“Are you going to the children’s parade ?” George began officiously, so as not somehow to forget just who he was. “Well then,” he went on, without waiting for an answer. “Don’t go. I’ve had a word in the ear of the necessary person and Victoritza is going in your stead. I’ve got other plans for you. Tomorrow we’re having a party at my house, with refined company – Căruţaşu, the vice-president, president, and a high-up comrade.”
He looked at her until he caught her gaze and said in an almost comradely way : “I want you to come too.”
“What would the likes of me do there ?” Lucica said in amazement, her eyes boggling as though she had been given a clout on the back of the neck. A flame like the ring of a gas stove was burning on her pate.
"Come now, lass, you know I look after you. Old man Păun is getting on, he can’t do much these days. He doesn’t even go out of the house. If he bursts in on you again, who are you going to call ? Aren’t I the one who protects you ?”
Lucica remembered her divorce and the violence of Vali, who had turned up in the middle of the night to attack her with an axe, raging mad at her not wanting him any more. She had married for love, with the boy who was her sweetheart in school, and she had ended up detesting him. There had been three years of commuting to a village across the Jiu River, the probation years. She would set out in the morning and get back in the evening. And everyone always had a bone to pick with her : her mother-in-law, who now and then would batter her about the head with her fists, like a rain of stones ; her father-in-law, who would curse her for not doing anything ; and, after a time, Vali too, for whose embraces she no longer had any appetite. Her only joy was the eyes in the mill, which she almost never had time to visit. Grigore had indeed helped her. That night, managing to escape from the house, she had fled down the road, sensing the icy axe at her back, and had run into Grigore’s house, screaming in terror. And he had come out in his underpants and shouted loud enough to wake the entire neighbourhood, That’s enough with that damned axe, sonny, or else you’ll go to gaol for nothing. It was also Grigore who had helped her, after her probationary period, to get a transfer to the school in Comoşteni, where she would never have had any chance of ending up if she had waited at the doors of the school inspectorate. She had no connexions and nor did she have enough money to pay a bribe. Consequently, she was highly indebted to Grigore. She stared fixedly at the paintbrush she was holding in her left hand and tried to imagine what exactly it was that Grigore wanted from her. She could not see any possible reason she might have to be there, at a party for bigwigs. And what about women ? Are there going to be any women there ?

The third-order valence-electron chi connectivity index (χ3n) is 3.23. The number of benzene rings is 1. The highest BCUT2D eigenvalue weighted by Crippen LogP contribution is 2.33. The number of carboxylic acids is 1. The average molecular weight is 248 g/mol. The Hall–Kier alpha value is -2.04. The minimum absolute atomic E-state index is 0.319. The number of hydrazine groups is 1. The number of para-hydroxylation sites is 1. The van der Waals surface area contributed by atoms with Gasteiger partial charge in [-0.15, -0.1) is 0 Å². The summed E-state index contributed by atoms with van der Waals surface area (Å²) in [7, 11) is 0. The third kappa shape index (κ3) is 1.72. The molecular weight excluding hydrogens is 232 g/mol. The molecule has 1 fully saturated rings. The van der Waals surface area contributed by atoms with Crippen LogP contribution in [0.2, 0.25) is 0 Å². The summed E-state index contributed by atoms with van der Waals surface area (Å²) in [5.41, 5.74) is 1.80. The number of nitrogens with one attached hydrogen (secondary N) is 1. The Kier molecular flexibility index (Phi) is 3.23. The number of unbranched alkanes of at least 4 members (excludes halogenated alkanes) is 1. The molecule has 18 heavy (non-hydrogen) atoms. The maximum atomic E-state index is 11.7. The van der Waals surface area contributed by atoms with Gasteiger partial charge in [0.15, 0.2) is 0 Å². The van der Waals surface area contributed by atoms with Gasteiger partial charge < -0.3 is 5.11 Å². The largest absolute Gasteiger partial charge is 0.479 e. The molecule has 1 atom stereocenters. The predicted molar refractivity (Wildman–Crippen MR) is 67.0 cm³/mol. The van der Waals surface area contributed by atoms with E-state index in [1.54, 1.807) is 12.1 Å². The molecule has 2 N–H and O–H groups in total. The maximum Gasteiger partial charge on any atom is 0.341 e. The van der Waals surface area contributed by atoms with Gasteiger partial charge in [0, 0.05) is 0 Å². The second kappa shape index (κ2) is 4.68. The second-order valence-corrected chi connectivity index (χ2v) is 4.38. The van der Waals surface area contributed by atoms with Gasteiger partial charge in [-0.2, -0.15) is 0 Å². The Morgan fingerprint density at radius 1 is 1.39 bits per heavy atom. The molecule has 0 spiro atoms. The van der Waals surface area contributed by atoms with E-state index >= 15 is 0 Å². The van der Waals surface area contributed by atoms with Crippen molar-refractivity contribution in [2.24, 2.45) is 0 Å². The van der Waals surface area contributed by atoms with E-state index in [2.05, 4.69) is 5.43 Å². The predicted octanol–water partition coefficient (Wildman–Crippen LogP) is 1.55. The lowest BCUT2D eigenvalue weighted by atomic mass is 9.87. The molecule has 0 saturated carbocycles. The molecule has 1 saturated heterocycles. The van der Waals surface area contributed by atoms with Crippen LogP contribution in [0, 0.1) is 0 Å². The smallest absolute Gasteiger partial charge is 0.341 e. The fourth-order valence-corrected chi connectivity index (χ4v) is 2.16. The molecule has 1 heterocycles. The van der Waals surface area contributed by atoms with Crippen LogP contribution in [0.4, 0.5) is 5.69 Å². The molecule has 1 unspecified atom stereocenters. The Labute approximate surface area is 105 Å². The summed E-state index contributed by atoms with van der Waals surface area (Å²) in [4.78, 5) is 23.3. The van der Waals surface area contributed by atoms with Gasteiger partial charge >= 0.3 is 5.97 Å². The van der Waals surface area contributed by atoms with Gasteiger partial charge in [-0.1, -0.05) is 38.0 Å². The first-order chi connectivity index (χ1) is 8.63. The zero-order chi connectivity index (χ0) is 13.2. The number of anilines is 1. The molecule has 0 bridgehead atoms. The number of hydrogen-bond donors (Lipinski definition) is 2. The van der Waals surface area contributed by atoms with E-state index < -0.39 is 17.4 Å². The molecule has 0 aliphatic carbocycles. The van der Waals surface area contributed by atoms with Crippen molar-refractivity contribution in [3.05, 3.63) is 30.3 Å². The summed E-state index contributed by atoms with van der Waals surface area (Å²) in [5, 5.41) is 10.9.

Grigore’s mouth had spread like marmalade from one corner to the other : You. There’ll be just you there. In the young woman’s mind, a small, cold light kindled. Through the aspergillum of dry leaves droplets of whitewash pattered. Lucica suddenly raised her head and gazed the militiaman straight in the eye, as though she were speaking to him on her knees, imploring and ready to burst into tears :
“I’m no good for parties, really I’m not ! Please Mr Grigore, what do you want me to do there ? You know how flighty I am…”
Abruptly, Grigore was exasperated and raised both palms, as though he wanted to prevent her from speaking. Then he spoke firmly, cupping her shoulder in his palm like an apple :
“Lucica, don’t do this sort of thing to me. I asked you something and I expect you not to put on airs. What could happen to you ? Nothing you don’t already know ! If you have a little fuck there, will it do you any harm ? Don’t get on my bad side because I’ll move you tomorrow, to Măru Roşu, at the arse end of Moldavia, for example, where the entire battalion will fuck you.” And as Lucica had turned the same colour as the flag on the pole, Grigore moistened his lips and said to her more warmly, almost in a whisper :
“Tomorrow afternoon, at around two o’clock, sneak alongside the mill, through Costea’s garden, because there’s no one there any more, and enter my yard by the back gate.”
3. Over the road, at Jana’s window, the corner of the curtain twitched. She sees Grigore holding Lucica’s shoulder in his palm and assumes that the teacher doesn’t want to go to the parade. It would be a good idea, thinks Jana, not to go out of the house until tomorrow, because who knows who will see me and put me down on that damned parade list. She can’t take it any more, she’s sick to the back teeth of climbing into the lorry, crushed in with all the thick yokels, sick of going twenty-five miles, and for what ? To chant ceauşescuromaniancommunistparty on the streets or in a stadium, wherever it might be, until she got a blister on the roof of her mouth, or to lug flags and placards from the stores of the Collective Farm in return for two wafer biscuits and a can of food. If she was lucky to get even that. Because last year, she’d ended up with just a tin of beans, one that was dented and whose contents were fermented.